Child sexual abuse often covers a wide spectrum of abusive activities. It rarely involves just a single incident and usually occurs over a number of years. Child sexual abuse most commonly happens within the family.
Cases of sexual abuse principally come to light through:
- disclosure by the child or his or her siblings/friends;
- the suspicions of an adult;
- physical symptoms.
Colburn Faller (1989) provides a description of the wide spectrum of activities by adults which can constitute child sexual abuse. These include:
Non-contact sexual abuse
- ‘Offensive sexual remarks’, including statements the offender makes to the child regarding the child’s sexual attributes, what he or she would like to do to the child and other sexual comments.
- Obscene phone calls.
- Independent ‘exposure’ involving the offender showing the victim his/her private parts and/or masturbating in front of the victim.
- ‘Voyeurism’ involving instances when the offender observes the victim in a state of undress or in activities that provide the offender with sexual gratification. These may include activities that others do not regard as even remotely sexually stimulating.
- Involving any touching of the intimate body parts. The offender may fondle or masturbate the victim, and/or get the victim to fondle and/or masturbate them. Fondling can be either outside or inside clothes. Also includes ‘frottage’, i.e. where offender gains sexual gratification from rubbing his/her genitals against the victim’s body or clothing.
Oral-genital sexual abuse
- Involving the offender licking, kissing, sucking or biting the child’s genitals or inducing the child to do the same to them.
Interfemoral sexual abuse
- Sometimes referred to as ‘dry sex’ or ‘vulvar intercourse’, involving the offender placing his penis between the child’s thighs.
Penetrative sexual abuse, of which there are four types:
- ‘Digital penetration’, involving putting fingers in the vagina or anus, or both. Usually the victim is penetrated by the offender, but sometimes the offender gets the child to penetrate them.
- ‘Penetration with objects’, involving penetration of the vagina, anus or occasionally mouth with an object.
- ‘Genital penetration’, involving the penis entering the vagina, sometimes partially.
- ‘Anal penetration’ involving the penis penetrating the anus.
- Involves situations of sexual victimisation where the person who is responsible for the exploitation may not have direct sexual contact with the child. Two types of this abuse are child pornography and child prostitution.
- ‘Child pornography’ includes still photography, videos and movies, and, more recently, computer-generated pornography.
- ‘Child prostitution’ for the most part involves children of latency age or in adolescence. However, children as young as 4 and 5 are known to be abused in this way.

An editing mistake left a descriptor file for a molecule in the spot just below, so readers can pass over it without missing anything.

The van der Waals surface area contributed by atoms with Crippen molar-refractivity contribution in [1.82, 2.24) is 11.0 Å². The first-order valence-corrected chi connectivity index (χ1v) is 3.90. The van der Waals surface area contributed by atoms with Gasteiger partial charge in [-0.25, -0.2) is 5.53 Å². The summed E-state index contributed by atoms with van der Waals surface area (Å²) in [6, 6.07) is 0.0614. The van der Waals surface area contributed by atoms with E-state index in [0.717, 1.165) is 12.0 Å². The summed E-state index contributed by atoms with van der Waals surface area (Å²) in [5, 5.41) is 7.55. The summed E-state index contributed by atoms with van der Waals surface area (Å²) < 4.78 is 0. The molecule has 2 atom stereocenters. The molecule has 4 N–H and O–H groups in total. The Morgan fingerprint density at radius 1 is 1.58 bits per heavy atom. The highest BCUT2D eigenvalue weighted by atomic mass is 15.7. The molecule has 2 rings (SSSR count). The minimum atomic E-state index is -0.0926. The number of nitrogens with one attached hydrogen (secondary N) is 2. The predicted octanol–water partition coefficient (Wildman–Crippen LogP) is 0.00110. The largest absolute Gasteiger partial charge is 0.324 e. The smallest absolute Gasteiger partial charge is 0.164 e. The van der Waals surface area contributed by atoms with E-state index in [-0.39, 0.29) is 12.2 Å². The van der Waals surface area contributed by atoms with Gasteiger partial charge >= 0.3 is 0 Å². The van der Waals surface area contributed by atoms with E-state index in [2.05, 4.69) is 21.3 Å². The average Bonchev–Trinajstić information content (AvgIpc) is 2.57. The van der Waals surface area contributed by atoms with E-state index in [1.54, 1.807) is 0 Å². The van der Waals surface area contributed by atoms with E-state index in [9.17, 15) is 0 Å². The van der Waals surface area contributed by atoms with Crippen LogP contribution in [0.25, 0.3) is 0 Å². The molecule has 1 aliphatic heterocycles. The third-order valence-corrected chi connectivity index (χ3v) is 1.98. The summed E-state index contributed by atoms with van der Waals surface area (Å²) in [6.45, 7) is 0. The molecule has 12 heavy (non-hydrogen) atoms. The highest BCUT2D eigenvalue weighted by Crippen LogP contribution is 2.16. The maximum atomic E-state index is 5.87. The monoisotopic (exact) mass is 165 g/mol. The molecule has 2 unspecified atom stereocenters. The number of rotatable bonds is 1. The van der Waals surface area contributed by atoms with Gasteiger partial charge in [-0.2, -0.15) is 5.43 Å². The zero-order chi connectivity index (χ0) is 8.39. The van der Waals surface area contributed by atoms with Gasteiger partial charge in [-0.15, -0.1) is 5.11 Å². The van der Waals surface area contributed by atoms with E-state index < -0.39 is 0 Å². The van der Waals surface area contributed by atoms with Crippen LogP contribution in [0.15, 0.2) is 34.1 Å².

The sexual abuses described above may be found in combination with other abuses, such as physical abuse and urination and defecation on the victim. In some cases, physical abuse is an integral part of the sexual abuse; in others, drugs and alcohol may be given to the victim.
It is important to note that physical signs may not be evident in cases of sexual abuse due to the nature of the abuse and/or the fact that the disclosure was made some time after the abuse took place.
Carers and professionals should be alert to the following physical and behavioural signs:
- bleeding from the vagina/anus;
- difficulty/pain in passing urine/faeces;
- an infection may occur secondary to sexual abuse, which may or may not be a definitive sexually transmitted disease. Professionals should be informed if a child has a persistent vaginal discharge or has warts/rash in genital area;
- noticeable and uncharacteristic change of behaviour;
- hints about sexual activity;
- age-inappropriate understanding of sexual behaviour;
- inappropriate seductive behaviour;
- sexually aggressive behaviour with others;
- uncharacteristic sexual play with peers/toys;
- unusual reluctance to join in normal activities that involve undressing, e.g. games/swimming.
Particular behavioural signs and emotional problems suggestive of child abuse in young children (aged 0-10 years) include:
- mood change where the child becomes withdrawn, fearful, acting out;
- lack of concentration, especially in an educational setting;
- bed wetting, soiling;
- pains, tummy aches, headaches with no evident physical cause;
- skin disorders;
- reluctance to go to bed, nightmares, changes in sleep patterns;
- school refusal;
- separation anxiety;
- loss of appetite, overeating, hiding food.
Particular behavioural signs and emotional problems suggestive of child abuse in older children (aged 10+ years) include:
- depression, isolation, anger;
- running away;
- drug, alcohol, solvent abuse;
- suicide attempts;
- missing school or early school leaving;
- eating disorders.
All signs/indicators need careful assessment relative to the child’s circumstances.